Thursday, March 26
What a crisis does to your faith
Scripture: Judges 1-3, 1 Corinthians 12
Judges 2:10–12 After that generation died, another generation grew up who did not acknowledge the Lord or remember the mighty things he had done for Israel. 11 The Israelites did evil in the Lord’s sight and served the images of Baal. 12 They abandoned the Lord, the God of their ancestors, who had brought them out of Egypt. They went after other gods, worshiping the gods of the people around them. And they angered the Lord.
Judges is the story of Israel in the in-between. They were in-between the period of Moses and Joshua who led them out of Egypt and into the Promised Land, and the period of the kings (Saul and David and Solomon, etc) who led them as an established nation. In-between were the judges: charismatic leaders who arose in times of crisis and led Israel, delivering them from foreign oppressors.
The time of the judges (about 400 years) was characterized by repeated apostasy—the Israelites time and again abandoned God and worshiped the gods of the nations around them. It was also characterized by lawlessness—everyone did what was right in their own eyes. Because of this, there are some stories in this book that will curl your hair! And it was characterized by cycles of renewal and rebellion. The people would rebel and abandon God; God would allow them to be conquered and oppressed; the people would cry out for help; God would send a judge to deliver them; as long as the judge lived, they would serve God; when the judge died, they would abandon God. And the cycle would repeat.
This cycle started the first time after Joshua and his generation died. The next generation didn’t know the Lord and hadn’t experienced first hand “the mighty things He had done for Israel.” They abandoned the Lord.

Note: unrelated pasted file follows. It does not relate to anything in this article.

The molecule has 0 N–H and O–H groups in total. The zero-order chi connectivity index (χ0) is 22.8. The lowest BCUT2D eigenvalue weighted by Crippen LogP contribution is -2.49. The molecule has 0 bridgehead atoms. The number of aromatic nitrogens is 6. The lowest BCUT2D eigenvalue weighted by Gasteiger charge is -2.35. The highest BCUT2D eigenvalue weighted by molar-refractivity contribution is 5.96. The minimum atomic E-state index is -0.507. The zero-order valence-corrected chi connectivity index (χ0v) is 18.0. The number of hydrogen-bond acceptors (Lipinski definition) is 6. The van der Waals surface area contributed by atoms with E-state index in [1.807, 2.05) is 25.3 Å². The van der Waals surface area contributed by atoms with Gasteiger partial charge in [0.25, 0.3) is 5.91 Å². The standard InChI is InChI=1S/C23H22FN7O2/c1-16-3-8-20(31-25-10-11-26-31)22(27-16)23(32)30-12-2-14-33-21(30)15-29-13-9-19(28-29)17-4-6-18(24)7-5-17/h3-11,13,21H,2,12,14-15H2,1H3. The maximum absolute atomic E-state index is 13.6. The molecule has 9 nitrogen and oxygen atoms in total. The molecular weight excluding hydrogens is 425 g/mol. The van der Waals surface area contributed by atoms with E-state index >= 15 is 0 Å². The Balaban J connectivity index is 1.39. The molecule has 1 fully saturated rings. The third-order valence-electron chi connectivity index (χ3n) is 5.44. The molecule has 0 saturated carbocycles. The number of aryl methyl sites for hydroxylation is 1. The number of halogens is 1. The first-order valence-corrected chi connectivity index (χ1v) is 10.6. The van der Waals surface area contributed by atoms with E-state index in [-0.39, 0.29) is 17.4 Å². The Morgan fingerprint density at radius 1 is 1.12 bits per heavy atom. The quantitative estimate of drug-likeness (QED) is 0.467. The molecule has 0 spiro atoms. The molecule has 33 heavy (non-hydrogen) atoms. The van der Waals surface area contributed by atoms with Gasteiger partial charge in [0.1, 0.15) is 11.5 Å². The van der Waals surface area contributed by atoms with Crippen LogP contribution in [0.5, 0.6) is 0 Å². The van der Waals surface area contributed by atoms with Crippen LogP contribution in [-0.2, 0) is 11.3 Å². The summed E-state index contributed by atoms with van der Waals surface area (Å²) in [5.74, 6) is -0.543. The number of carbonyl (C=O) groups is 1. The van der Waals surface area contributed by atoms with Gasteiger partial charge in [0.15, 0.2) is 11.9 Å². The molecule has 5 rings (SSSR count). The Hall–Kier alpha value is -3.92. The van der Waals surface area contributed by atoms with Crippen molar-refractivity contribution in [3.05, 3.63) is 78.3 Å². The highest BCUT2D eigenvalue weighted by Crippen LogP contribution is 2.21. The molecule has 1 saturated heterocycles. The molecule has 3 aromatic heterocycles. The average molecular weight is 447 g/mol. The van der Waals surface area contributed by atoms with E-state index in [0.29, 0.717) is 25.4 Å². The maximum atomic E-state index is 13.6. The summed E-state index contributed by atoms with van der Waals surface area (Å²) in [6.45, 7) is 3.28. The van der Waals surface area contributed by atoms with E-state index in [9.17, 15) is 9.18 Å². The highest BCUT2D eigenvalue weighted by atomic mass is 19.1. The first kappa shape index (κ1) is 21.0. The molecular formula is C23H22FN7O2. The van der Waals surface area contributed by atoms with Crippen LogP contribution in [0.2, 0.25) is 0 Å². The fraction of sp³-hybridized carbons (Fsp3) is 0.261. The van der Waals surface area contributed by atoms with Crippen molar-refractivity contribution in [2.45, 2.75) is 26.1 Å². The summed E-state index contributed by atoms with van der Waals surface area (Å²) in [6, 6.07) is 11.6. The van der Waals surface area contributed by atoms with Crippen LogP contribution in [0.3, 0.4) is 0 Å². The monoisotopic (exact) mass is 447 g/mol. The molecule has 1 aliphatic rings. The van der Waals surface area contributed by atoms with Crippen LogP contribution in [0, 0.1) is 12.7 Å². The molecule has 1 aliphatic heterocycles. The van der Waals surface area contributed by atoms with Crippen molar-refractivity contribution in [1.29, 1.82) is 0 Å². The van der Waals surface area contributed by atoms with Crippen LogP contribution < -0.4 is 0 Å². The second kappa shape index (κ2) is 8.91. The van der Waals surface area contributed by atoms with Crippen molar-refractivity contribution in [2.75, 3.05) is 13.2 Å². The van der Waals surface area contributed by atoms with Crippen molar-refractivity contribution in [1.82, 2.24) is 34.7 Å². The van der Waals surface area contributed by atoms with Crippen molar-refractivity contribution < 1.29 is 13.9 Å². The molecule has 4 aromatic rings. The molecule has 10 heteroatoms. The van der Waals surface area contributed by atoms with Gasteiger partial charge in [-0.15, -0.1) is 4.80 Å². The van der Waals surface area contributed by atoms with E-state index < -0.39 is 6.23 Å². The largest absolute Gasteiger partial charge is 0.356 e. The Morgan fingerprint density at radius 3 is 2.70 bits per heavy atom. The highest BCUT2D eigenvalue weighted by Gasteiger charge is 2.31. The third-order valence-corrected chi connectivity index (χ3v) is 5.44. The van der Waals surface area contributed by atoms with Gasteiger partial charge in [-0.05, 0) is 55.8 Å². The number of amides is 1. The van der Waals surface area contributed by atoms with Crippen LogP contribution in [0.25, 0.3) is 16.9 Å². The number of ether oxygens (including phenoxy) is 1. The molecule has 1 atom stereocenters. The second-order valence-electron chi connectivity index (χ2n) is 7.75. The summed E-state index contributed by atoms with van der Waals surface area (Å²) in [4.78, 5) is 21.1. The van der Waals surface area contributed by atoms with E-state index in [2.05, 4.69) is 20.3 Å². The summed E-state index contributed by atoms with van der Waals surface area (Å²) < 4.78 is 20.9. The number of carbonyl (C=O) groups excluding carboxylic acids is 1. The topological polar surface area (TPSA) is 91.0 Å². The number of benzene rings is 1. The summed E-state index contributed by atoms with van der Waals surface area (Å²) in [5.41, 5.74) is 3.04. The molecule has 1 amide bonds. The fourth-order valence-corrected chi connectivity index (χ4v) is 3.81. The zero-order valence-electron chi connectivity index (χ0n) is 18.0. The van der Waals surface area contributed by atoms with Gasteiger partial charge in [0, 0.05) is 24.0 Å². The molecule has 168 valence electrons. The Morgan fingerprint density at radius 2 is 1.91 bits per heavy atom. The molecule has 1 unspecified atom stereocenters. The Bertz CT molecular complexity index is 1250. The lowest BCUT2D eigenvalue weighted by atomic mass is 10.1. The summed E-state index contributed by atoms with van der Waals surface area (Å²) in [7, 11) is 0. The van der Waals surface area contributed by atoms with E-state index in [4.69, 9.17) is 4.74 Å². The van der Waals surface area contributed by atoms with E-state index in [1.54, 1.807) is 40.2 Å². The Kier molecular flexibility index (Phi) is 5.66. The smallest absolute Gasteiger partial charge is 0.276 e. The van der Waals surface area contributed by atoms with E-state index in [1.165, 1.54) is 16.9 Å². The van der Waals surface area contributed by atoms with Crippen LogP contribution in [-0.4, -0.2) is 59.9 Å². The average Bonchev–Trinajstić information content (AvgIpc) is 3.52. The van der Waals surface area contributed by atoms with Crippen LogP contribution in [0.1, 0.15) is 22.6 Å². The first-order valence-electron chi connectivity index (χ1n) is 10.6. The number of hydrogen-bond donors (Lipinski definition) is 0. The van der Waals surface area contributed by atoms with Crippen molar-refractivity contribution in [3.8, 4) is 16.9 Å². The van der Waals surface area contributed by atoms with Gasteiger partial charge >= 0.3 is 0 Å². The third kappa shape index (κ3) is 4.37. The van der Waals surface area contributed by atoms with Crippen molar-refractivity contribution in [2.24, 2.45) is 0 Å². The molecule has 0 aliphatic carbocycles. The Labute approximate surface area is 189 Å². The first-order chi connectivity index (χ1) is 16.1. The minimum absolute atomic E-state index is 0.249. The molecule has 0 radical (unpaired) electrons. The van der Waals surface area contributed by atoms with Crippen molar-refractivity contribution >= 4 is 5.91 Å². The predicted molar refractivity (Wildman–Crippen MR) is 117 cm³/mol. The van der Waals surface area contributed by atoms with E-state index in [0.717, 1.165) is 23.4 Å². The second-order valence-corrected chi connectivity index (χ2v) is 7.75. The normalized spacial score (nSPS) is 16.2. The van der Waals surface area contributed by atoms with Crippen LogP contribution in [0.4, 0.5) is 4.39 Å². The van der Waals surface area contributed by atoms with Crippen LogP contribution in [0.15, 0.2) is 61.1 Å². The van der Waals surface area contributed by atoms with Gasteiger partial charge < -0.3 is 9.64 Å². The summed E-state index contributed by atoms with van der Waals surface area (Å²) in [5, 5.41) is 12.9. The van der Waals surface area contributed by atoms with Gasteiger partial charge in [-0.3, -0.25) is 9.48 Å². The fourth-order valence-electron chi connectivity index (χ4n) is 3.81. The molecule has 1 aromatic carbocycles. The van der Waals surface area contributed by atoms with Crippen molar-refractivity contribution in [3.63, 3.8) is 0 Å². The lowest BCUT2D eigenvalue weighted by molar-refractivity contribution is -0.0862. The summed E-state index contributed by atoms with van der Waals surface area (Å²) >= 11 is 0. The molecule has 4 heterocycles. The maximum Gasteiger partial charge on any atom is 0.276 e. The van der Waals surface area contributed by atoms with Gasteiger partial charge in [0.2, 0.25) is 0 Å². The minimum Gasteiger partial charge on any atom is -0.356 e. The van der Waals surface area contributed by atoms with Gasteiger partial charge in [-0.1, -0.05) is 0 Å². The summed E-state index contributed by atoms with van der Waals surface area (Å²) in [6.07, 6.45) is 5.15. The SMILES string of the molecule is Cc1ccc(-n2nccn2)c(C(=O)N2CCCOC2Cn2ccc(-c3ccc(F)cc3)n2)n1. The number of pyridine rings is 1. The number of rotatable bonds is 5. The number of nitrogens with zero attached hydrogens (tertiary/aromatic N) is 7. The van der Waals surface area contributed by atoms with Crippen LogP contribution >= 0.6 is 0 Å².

We are stuck in the in-between right now: parts of our lives are on hold while we wait out this crisis. So this book of Judges might have some things to teach us.
The story of Judges can be played out in our lives. We can go through cycles too—far from God, crisis comes and gets our attention, turn to God, only to abandon Him later. Or for some it works the opposite: close to God, crisis comes and our faith fails, and we abandon God.
I don’t think any of us want to have a shallow, cyclical faith—up then down, close then far. Here are a couple things to remember and apply.
First, God doesn’t have any grandkids. You can only go so far on your parents’ faith (or your pastors’ faith, or your friend’s faith). You need your own experience with God, your own stories of His power in your life. Second-hand faith is usually weak faith. Be grateful for whatever heritage you’ve received, but grow your own relationship with God! Be God’s child, not His grandchild!
Second, a crisis won’t destroy your faith; it will reveal it for what it is. If your faith is strong, the crisis will push you closer to God. If your faith is weak, the crisis may overwhelm your faith. But the crisis didn’t make your faith strong or weak; it simply revealed what it was.
A pastor in this coronavirus crisis was concerned about losing people from his church since they weren’t able to meet for several weeks. Someone replied, “A faith that can’t stand on its own for a few weeks isn’t a very strong faith.” True that.
Now is always the time to sink your roots deep into Jesus. Then when crisis comes, your deep, sturdy, strong faith will sustain you. Do it now and you’ll have stories to tell your kids of what God did in this time! Let’s do it!
Prayer: Lord, help us every day to sink our roots deep into You. Help us have a strong and sturdy faith that doesn’t go up and down with each crisis, but stands strong no matter what!